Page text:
Gladiators not needed
By Jim Poling Sr.
Molto bene, Italia! Perfettamente!
Indeed Italy has done a wonderful thing in disrupting a Steve Bannon extreme right project aimed at converting the world to his white power conservatism.
Bannon and a British Conservative acolyte named Benjamin Harnwell had leased an 800-year-old monastery in Collepardo 70 kilometres east of Rome. They planned to use it as an Academy of the Judeo-Christian West, “a modern gladiator school” that strengthens the underpinnings of the Judeo-Christian western world.
Translation: gladiators who will join the war against Muslim advancement.
Really cool. A return to the Crusades to save the holy West from the Muslims. Exactly what the world wants and needs – more hatred, more violence and less diversity.
The Italian culture ministry, listening to protest groups, has cancelled the lease, citing irregularities. The protest groups noted that the monastery had a history of improving humanity: During the Middle Ages, monks conducted scientific research there and cultivated 2,500 types of plants for medicinal purposes.
In case you might have forgotten the name, Bannon is Donald Trump’s former chief election and White House strategist and promoter of Breitbart News, an alt-right news and opinion distributor. Some critics call him a crypto-fascist.
Harnwell, 43, isn’t known for much except being a helper to conservative thinkers and leaders.
Steve Bannon is not stupid as a stone, like some of the folks he hangs out with. Actually, he is considered brilliant, able to turn mind and hand to any number of intelligent undertakings. His gladiator school definitely is not one of them.
The last thing our world needs now is more extreme right-wing politics. In fact, the last thing we need is any extremism, right or left. We are stuffed with that junk, especially in our political systems.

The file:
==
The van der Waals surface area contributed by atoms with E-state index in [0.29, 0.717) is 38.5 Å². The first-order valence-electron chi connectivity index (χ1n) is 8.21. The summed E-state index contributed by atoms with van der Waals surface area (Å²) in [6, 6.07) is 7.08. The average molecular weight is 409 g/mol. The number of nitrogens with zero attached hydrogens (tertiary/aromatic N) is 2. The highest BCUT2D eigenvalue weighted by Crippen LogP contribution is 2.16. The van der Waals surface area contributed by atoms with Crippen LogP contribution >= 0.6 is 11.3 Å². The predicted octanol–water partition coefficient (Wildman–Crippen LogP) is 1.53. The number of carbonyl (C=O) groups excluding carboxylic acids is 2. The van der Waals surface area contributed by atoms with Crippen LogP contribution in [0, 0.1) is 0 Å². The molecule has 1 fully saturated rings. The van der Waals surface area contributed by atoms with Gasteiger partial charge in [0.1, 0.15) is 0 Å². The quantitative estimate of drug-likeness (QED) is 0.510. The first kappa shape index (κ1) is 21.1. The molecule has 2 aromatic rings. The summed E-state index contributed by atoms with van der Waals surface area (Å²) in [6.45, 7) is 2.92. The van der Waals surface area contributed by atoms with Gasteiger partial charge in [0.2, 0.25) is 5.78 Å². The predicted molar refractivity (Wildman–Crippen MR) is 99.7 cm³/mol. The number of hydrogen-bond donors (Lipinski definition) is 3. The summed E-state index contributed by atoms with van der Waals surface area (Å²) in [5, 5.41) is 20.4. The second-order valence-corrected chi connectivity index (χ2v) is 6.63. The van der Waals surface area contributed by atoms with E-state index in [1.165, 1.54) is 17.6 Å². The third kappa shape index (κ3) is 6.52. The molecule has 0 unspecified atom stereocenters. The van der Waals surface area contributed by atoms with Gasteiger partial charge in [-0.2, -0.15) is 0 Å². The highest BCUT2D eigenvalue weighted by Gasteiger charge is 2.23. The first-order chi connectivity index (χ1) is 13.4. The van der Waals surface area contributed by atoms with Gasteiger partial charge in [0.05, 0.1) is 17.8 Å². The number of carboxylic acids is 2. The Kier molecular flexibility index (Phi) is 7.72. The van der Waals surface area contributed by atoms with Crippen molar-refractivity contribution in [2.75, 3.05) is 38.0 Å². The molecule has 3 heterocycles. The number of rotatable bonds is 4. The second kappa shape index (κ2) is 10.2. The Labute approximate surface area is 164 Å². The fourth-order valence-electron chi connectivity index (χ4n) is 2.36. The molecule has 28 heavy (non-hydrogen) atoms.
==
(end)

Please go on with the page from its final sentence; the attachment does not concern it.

Hyper-partisan politics, saturated with mad dog conservatism and mad cat liberalism, are damaging the ability to govern in places that have been models of democracy. In Canadian federal, provincial, and municipal politics, we are just not getting done the things that need doing.
Listening, considering other views and compromising for the common good are missing too often in today’s politics.
In the U.S. the situation is out of control. That country has entered a stage of devolution that could turn to outright civil war. It is no longer the “United” States.
Canada is rolling along a similar road. Party leadership controls everything, from what its members say in Parliament to vetoing a local riding’s selection of a candidate. For instance, Jane Philpott and Jody Wilson-Raybould, once among Prime Minister Justin Trudeau’s best cabinet ministers, have been barred from running for the Liberals in this fall’s election because they did not accept the party line on the SNC-Lavalin scandal.
Instead of tossing out anyone who disagrees with them, political leaders should be inviting challenging opinions. They need to take a lesson from Abraham Lincoln.
Lincoln, facing the greatest crisis in U.S. history, did not surround himself with yes people – friends and allies who would support blindly any policy that he proposed. He gathered ambitious people with conflicting personalities who would question and challenge and in the end do things that benefitted the people, not just the party.
Lincoln’s approach is documented in the 2005 book Team of Rivals: The Political Genius of Abraham Lincoln by historian Doris Kearns Goodwin. Our political leaders should read it.
We, the citizens, need to reconsider our political party system. It is rotting at its core. It puts party before principle and party before the people.
What’s needed is for us all to move to the calmer centre where we can sit and discuss, thoughtfully and without yelling at each other, solutions to our problems.
Certainly what we do not need are gladiator schools to harden our political beliefs. We need more intelligent political discussions and debate that explore options. We need ideas – whether they come from thinkers on the left or right of the political spectrum.
Politicians need to listen to and respect the thoughts of all parties. They need to find common ground in that thinking and be willing to compromise to achieve solutions that will be good for the people, not the political party.
A country in which politicians cannot work together for its people is a country doomed to fall apart.